BURT WOLF: While I was in the Lake Geneva area I stayed in the town of Leysin. Its history goes back to the year 515 when the Royal Abbey of St. Maurice was founded. The Roman Empire had fallen, and robbers were pillaging the valley. Leysin was built high up and behind a hill, which kept it hidden. Then for the next 1200 years not much happened. From time to time a priest would come up from the valley to bless the cows who’d become very religious. And that was pretty much it. BURT WOLF ON CAMERA: In 1789, Thomas Malthus, the great British political economist, studied the life expectancy of the people in Leysin and compared it to the life expectancy of the general population in Europe. He decided that people lived longer here because of the healthful climate and the isolation. And he published that in his famous book, and that was the end of the isolation.
BURT WOLF: Clinics began popping up and the place became a major international center for people recovering from assorted diseases. Dr. August Rollier came to town, and presented his theory that sunshine was the great cure. He believed that everyone should do everything in their underwear, so your body would get as much sunlight as possible. That’s a photograph of children sitting in class, in their underwear. When antibiotics took over the curing business, Leysin turned itself into a winter sports resort, and everyone put their clothing back on. Today it offers ski slopes for intermediates and beginners, skating, curling, ski bobbing, snow boarding, cross country skiing, and an amazing assortment of underwear shops.
In the center of town there’s a restaurant called La Fromagerie, which means "The Cheese Farm." The building was put up in 1687 and was the home of a cheese maker. Eventually it became the center for a farmer’s co-op and finally this restaurant, which specializes in dishes that use cheese as a primary ingredient. The starring dish is a cheese fondue designed for big dippers. The children’s menu has one for little dippers. There’s raclette, melted cheese and steamed potatoes. Tomme Vaudoise, which is a disk of grilled cheese over beet, cabbage, and carrot salad. Rosti au fromage, hash brown potatoes with melted cheese on top, and there are at least three variations on each of the above.
In the center of the room is a giant fireplace in which cheese is actually being made. It’s made from the milk of local cows, and tastes like a Gruyere. They make cheeses that are semi-hard and hard. And the aging room is right behind the bar, where they keep the real hard stuff. When the restaurant opened, the owners decided to turn the upstairs room into a museum, and invited people from the area to donate their historic farming tools, cooking equipment, and other antiques. It will give you an idea of what life was like on an Alpine farm in the early 1800’s.
The Swiss have a deep respect for their agricultural heritage and often use the most traditional equipment. Pierre Turrian is a local coppersmith who builds and repairs the giant cauldrons used to make farmhouse cheeses. He also shapes the bells that hang from the necks of the cows that lead the herd up into the mountain pastures each spring. He’s one of the three cauldron makers left in Switzerland. And for those of us who don’t make cheese in giant cauldrons, or own a lead cow, Pierre hand makes copper kitchen utensils.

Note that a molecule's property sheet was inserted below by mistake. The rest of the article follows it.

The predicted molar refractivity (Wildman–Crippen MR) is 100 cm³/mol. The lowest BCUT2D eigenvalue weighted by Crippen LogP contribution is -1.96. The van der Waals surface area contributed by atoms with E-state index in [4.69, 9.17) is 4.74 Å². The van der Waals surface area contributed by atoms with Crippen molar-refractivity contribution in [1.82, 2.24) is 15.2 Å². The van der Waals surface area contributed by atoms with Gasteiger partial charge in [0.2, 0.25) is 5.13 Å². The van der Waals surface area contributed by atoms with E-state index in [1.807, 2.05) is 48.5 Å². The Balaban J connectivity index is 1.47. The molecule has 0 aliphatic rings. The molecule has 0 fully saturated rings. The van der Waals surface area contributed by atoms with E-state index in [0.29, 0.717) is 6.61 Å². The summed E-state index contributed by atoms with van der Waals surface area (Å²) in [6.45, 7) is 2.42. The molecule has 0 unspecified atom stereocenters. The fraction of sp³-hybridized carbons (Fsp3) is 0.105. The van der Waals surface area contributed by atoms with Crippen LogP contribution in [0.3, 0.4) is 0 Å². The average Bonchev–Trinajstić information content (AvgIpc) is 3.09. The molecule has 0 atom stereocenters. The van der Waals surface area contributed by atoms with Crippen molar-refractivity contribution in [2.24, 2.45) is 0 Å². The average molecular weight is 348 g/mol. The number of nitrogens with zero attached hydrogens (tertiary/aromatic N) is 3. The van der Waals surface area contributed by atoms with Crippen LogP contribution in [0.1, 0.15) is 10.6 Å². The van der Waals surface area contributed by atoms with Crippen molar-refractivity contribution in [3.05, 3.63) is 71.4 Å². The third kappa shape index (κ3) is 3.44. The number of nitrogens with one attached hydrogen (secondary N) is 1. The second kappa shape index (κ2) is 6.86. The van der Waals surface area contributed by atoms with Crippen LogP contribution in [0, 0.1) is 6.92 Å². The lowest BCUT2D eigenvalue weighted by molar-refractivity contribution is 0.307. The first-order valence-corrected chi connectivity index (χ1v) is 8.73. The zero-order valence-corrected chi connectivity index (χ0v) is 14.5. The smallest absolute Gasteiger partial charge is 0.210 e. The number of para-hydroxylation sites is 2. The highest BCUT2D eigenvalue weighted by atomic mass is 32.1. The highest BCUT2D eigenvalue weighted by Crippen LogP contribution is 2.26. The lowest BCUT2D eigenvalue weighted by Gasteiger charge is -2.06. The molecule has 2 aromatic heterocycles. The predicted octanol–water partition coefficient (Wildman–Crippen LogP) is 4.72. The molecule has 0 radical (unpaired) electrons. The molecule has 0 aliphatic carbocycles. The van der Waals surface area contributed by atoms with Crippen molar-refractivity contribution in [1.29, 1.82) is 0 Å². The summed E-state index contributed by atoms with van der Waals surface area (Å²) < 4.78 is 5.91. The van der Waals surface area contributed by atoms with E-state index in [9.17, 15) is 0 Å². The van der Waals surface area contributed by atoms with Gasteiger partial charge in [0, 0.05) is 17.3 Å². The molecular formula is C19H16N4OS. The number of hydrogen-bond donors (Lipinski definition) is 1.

He starts his cauldrons by taking a sheet of copper and flattening the edges. Then rolling it into a circle. The ends are fitted together and fastened. The inside edges are sealed and shaped. The bottom edge is rounded into a bowl. The rim is formed and pounded. The bottom is fitted. A handle is made and attached.
And now back to the cowbells. Cow bells to mark the lead cow. Cow beanbags. Cow dishes. Cow potholders. It’s all part of Switzerland’s bovine bonding. The domestication of animals began about 10,000 years ago with the reindeer and the dog. But it wasn’t until hunters and gatherers decided to stay put, growing crops and living in one place, that animals were bred in captivity and put to use. That was about 7,000 years ago. Many people assumed that the domestication of cattle took place for economic reasons, as a source of milk and meat. But that was not the only reason. It looks like the first cattle to be domesticated were important because of their symbolic value in the rituals of the moon goddess cults. Keeping large beasts in captivity, and then getting them to reproduce in captivity, insured a supply of animals for cultic purposes.
The amazing variety of cow art in Switzerland may be more about respecting ancient cultic values than anything else. Bernard Bard lives in Leysin. And like many of the town’s inhabitants, started out in the cheese business. But health problems forced him to change careers. Not wanting to go too far from his beloved cows, he started making wooden cow sculptures. And they’ve become a major example of the local folk art. They’re made from linden wood, and take about 15 hours to produce. The primary shape is cut out with an electric saw. The details are carved by hand. And finally the figure is painted.